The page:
Fitch won't rate Slovak energy firm amid sale plans (Monitor Global Outlook)

Portál Monitor Global Outlook priniesol dňa 13.7.2014 článok o Slovenských elektrárňach, v ktorom spomína vyjadrenia Martina Vlachynského z INESS.

Fitch rating agency says it will no longer evaluate Slovenske Elektrarne, as Italy's Enel accelerates plans to sell its majority stake in the firm.

Italian energy company Enel's push to sell assets, including Slovakia's largest electricity producer Slovenske Elektrarne (SE), is gaining pace - and the company appears to be keeping information close.

In the July 10 announcement indicating it would no longer evaluate SE, Fitch said that Slovenske Elektrarne "will no longer provide sufficient information to enable Fitch to maintain the rating." The apparent lack of transparency gave market watchers pause, but is unlikely to deter serious bidders, according to Martin Vlachynsky, an analyst with the Institute for Economic and Social Studies in Bratislava.

"If you are going to make billions worth of investment, you want to see much more than a credit rating," Mr. Vlachynsky tells Monitor Global Outlook.

The Czech Republic's CEZ remains a likely buyer for SE, but Russia's nuclear power monopoly Rosatom is also considered a possible bidder.

Enel is looking to sell its 66 percent stake in SE as part of a larger debt cutting plan. In Romania, they plan to offload distribution and retail divisions, the company said in a statement. Enel hopes to raise 4.4 billion euros ($6 billion) by selling off assets. The remaining third of SE shares are owned by the Slovak government.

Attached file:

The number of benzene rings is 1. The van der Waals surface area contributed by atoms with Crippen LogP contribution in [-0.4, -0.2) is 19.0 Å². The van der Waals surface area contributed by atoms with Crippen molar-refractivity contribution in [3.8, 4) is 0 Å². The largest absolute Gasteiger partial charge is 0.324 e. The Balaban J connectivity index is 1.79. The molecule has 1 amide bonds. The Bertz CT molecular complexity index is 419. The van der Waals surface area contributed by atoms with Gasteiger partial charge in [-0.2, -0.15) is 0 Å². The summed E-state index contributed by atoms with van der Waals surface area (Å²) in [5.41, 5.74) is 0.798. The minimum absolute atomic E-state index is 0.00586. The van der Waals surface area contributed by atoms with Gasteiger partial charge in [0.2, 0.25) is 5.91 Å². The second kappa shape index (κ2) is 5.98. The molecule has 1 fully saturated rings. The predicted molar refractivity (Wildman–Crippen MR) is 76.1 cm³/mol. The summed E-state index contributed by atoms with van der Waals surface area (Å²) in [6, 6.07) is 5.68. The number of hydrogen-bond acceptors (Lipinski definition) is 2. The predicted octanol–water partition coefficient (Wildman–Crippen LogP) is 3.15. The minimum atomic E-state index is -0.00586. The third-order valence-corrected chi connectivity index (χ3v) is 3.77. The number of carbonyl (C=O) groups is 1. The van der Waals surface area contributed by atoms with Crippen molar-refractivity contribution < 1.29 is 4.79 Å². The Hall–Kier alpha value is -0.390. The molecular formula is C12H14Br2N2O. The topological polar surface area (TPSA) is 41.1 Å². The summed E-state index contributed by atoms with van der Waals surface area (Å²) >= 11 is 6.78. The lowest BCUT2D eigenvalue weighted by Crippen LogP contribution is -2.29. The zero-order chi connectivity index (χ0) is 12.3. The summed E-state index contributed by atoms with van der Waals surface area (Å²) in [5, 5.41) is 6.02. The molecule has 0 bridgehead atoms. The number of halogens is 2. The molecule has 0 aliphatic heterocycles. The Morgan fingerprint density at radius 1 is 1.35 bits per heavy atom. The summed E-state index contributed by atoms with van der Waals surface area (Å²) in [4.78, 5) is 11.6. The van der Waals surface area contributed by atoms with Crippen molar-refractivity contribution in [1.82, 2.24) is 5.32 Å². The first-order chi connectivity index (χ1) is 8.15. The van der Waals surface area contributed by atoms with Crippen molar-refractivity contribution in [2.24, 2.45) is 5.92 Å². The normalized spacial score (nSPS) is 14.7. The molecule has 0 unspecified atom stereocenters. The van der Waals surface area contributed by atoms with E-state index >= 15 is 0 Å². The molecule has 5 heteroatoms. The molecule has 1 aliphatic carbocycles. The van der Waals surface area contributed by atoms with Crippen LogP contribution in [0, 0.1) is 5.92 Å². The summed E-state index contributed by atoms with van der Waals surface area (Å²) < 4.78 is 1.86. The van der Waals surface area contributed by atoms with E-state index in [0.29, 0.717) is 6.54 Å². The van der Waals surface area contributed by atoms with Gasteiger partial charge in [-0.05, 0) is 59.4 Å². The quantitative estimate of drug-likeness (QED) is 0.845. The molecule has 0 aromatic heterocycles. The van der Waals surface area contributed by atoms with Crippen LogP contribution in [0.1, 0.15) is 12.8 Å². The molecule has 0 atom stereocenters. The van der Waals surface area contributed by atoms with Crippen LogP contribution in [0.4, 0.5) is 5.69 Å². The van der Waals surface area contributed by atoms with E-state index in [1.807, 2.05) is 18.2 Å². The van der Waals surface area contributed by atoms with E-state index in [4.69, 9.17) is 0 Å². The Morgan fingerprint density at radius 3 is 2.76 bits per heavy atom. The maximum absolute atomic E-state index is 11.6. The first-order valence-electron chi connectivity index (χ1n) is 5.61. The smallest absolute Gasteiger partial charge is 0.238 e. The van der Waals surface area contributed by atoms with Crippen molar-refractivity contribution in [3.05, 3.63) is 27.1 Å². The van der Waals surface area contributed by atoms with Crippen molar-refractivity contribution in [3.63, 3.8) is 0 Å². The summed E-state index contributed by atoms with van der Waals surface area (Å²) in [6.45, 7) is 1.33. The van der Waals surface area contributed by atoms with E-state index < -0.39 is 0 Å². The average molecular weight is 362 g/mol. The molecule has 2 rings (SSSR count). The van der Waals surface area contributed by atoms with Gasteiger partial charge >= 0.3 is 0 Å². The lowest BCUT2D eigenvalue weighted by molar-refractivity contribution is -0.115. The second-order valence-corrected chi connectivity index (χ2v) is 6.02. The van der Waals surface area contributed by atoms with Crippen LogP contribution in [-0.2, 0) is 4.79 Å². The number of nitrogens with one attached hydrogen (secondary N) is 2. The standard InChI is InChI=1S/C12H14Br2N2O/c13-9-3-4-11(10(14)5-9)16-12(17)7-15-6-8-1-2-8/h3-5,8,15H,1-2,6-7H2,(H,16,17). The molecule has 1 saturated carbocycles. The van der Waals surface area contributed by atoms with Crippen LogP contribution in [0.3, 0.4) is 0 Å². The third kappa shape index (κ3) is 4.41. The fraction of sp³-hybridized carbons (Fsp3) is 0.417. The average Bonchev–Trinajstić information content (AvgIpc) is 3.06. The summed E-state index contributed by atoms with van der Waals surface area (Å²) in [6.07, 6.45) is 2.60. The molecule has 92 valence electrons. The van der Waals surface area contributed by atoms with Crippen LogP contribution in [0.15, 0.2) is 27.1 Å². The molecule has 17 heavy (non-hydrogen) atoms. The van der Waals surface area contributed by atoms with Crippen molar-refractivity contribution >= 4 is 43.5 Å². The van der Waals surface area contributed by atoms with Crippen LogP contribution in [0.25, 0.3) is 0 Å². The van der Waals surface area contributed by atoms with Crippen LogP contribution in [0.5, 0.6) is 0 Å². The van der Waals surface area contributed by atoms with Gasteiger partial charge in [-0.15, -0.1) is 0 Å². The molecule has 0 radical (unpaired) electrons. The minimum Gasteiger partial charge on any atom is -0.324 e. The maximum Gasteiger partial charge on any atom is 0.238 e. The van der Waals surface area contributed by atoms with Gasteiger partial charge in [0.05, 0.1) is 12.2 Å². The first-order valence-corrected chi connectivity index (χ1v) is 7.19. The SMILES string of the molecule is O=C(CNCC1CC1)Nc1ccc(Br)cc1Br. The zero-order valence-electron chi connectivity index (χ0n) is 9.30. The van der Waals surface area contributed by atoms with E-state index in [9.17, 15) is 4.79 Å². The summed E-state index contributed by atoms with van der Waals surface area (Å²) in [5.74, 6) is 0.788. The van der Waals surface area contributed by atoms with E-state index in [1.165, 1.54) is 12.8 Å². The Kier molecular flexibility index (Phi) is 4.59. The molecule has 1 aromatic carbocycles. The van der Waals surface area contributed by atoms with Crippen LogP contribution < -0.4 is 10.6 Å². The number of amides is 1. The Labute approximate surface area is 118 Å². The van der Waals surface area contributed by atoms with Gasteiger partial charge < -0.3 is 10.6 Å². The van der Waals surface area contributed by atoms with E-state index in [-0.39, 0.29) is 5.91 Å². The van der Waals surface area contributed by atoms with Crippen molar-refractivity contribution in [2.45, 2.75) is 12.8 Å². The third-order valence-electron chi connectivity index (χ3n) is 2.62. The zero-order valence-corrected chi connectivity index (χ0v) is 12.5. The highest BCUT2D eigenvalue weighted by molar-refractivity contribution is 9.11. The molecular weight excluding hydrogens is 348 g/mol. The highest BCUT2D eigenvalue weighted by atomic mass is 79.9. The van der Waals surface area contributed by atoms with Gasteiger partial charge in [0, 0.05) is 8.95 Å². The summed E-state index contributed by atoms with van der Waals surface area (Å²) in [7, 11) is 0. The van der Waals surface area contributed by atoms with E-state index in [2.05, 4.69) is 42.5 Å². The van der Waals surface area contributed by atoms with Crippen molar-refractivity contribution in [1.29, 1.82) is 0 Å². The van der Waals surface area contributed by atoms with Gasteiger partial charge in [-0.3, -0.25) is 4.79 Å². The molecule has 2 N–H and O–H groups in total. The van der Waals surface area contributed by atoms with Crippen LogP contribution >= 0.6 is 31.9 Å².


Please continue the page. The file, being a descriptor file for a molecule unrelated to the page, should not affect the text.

"In the last few days, Enel has formally notified the subsidiaries in both Slovakia and Romania, as well as their minority shareholders, of the start of the sale process and has appointed financial advisers," Enel said in the July 10 statement.

According to Fitch, SE does not have any outstanding bonds, but "there sure will be some debt," Vlachynsky says. SE received an 870 million euro ($1.18 billion) loan from Russia's Sberbank last month.

SE's flagship project remains the addition of two nuclear reactors at Slovakia's Mochovce nuclear power plant. The first was due to be online this year, but the project has been beset by cost overruns and delays.

"When it was buying shares Enel declared that it understands nuclear power, it is able to complete it [power station] and has abilities and capacities to do so," Tomas Malatinsky, who recently stepped down as Slovakia's economy minister, told the Slovak daily Sme. "Now it seems they do not."

Monitor Global Outlook, 13.7.2014

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